Driving Hazards to Avoid This Winter

Winter driving can be a scary experience. Road and driving hazards can come in many different forms, and drivers need to be extra cautious to avoid accidents and injury. The following hazards can be safely handled with some increased vigilance.


In winter, potholes pose an even worse threat. Potholes are nearly invisible beneath a layer of ice or snow, making them difficult to avoid. Hitting a pothole on an icy road can send your car into the next lane or damage the underside of your vehicle.

Before winter hits, try to be become aware of the location of any potholes on familiar roads you need to travel each day. You may not be able to avoid new potholes, but you can alter your driving to keep from hitting the ones you already know about.

Icy Windshields

Icy windshields obstruct your view, creating a dangerous driving hazard that can lead to an accident or worse. Often, the wipers themselves get coated with ice while your car is parked in your workplace parking lot. You start driving home only to discover that your wipers are making matters worse.

First, make sure that your wipers are in good repair. It's a good idea to have an auto mechanic, such as one from Blue Valley Garage, carefully inspect your car's wipers before the first snowfall to see whether replacement blades are needed. Next, add one extra step to your vehicle maintenance when clearing your car of snow. Keep an old rag in your car for the purpose of wiping your windshield wipers after you've cleared the windshield. This will ensure that when you turn them on as you're driving, they actually clear the view, not obstruct it with more ice.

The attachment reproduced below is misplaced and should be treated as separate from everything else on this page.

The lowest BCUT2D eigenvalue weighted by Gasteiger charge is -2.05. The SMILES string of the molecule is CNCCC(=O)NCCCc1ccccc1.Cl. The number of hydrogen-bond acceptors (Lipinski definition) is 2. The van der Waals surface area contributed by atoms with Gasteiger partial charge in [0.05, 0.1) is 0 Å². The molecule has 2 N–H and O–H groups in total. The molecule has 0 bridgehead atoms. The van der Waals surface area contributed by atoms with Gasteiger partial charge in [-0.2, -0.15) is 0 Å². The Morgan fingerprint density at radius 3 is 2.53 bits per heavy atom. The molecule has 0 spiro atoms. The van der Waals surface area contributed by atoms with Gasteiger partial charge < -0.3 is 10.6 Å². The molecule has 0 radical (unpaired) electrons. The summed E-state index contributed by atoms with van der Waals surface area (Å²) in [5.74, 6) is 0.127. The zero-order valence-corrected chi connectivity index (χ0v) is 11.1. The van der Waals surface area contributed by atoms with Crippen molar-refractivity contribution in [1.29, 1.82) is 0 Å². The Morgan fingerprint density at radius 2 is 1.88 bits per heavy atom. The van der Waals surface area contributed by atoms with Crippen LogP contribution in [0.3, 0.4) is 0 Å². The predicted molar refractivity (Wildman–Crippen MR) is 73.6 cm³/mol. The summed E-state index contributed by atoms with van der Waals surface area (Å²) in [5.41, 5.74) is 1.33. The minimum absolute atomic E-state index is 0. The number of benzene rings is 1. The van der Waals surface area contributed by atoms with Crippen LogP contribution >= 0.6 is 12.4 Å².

Poor Lighting

Falling snow and sleet can reduce the luminescence of street lighting, making it quite difficult to see as you drive. This can force you to drive at a dangerously slow speed, causing a traffic-accident hazard. Poor street lighting can also lead to you accidentally hitting something or driving off the road into a snow bank.

Of course, you can't stop falling snow and ice, but you can improve your view a little by reducing the glare that your own headlights cause. When driving in heavy snow or sleet, experiment with lower lighting options on your headlights. High beams will reflect the snow and sleet, whereas your dimmers may actually allow you to see better when visibility is impaired.

Keep these added road hazards in mind when driving in winter in order to avoid accidents and costly vehicle repairs. Your safety is in your hands.